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OneKey says it has fixed flaw that got its hardware wallet hacked in 1 second

Unciphered showed a OneKey Mini “Massive critical vulnerability” in a video. The creators say they patched it and are now securing the wallet.

OneKey, a crypto hardware wallet provider, says it has fixed a firmware vulnerability that allowed a hardware wallet to be hacked in one second.

Cybersecurity startup Unciphered posted a YouTube video on Feb. 10 showing how they exploited a “Massive critical vulnerability” to “crack open” a OneKey Mini.

Eric Michaud, a partner at Unciphered, said that by disassembling the device and inserting coding, a potential attacker could return the OneKey Mini to “factory mode” and bypass the security pin, removing the mnemonic phrase used to recover a wallet.

“CPU and secure element.” The secure element stores crypto keys. “Normally, the CPU, where processing is done, and the secure element communicate encryptedly,” Michaud said.

It wasn’t engineered to do so in this case. “So what you could do is put a tool in the middle that monitors and intercepts communications and injects their own commands,” he said, adding:

“We did that where it then tells the secure element it’s in factory mode and we can take your mnemonics out, which is your money in crypto.”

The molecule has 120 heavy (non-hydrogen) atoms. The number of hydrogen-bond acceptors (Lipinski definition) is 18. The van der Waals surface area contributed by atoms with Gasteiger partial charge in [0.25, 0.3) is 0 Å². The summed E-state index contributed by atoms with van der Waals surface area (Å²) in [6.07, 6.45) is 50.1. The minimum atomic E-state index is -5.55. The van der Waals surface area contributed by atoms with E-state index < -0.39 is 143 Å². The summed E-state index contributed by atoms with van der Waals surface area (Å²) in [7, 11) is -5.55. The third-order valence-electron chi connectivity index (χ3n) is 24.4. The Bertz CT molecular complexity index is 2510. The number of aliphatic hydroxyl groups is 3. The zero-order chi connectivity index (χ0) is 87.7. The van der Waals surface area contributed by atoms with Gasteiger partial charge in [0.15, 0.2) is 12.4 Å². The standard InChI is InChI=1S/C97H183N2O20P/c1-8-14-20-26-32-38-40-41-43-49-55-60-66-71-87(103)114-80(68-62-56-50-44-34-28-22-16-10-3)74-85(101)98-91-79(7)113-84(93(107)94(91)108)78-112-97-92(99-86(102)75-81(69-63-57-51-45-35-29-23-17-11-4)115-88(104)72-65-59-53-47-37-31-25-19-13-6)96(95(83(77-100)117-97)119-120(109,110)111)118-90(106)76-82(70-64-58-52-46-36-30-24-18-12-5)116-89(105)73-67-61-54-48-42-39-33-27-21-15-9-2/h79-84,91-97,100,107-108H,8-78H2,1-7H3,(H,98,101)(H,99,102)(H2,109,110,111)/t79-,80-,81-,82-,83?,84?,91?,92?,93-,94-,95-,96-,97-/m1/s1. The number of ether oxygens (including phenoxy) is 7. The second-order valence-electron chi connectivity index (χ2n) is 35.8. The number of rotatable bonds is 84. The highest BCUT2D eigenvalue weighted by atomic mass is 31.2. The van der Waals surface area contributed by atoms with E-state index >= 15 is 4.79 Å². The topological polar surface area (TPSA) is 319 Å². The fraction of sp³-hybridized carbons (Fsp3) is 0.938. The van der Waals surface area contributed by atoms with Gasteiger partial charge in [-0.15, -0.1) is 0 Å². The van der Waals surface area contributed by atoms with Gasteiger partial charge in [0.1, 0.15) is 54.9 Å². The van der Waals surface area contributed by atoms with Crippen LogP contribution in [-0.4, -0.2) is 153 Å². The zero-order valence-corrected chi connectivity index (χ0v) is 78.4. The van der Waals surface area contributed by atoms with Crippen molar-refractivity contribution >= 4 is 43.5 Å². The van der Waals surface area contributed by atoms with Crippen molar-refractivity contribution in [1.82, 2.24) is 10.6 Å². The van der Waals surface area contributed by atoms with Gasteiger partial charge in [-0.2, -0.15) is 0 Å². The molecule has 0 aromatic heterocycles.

OneKey stated on Feb. 10 that its hardware team had updated the security patch “earlier this year” without “anyone being affected” and that “All disclosed vulnerabilities have been or are being fixed.”

Unciphered’s physical attacks won’t affect OneKey users with password phrases and basic security.

“While the vulnerability is concerning, the attack vector identified by Unciphered cannot be used remotely and requires “disassembly of the device and physical access through a dedicated FPGA device in the lab to be possible to execute,” the company said.

OneKey told Unciphered that other wallets have similar issues.

OneKey also gave Unciphered bounties for their security contributions.

OneKey has taken steps to protect its users from supply chain attacks, in which hackers replace a genuine wallet with one they control, in its blog post.

OneKey uses Apple supply chain service providers and tamper-proof packaging to secure its supply chain.

They want to implement onboard authentication and upgrade newer hardware wallets with better security.

Hardware wallets have always protected users’ money from malware, computer viruses, and other remote threats, but OneKey wrote that nothing is 100% secure.

“When we look at the entire hardware wallet manufacturing process, from silicon crystals to chip code, firmware to software, it’s safe to say that with enough money, time, and resources, any hardware barrier can be breached, even a nuclear weapon control system.”

 

 

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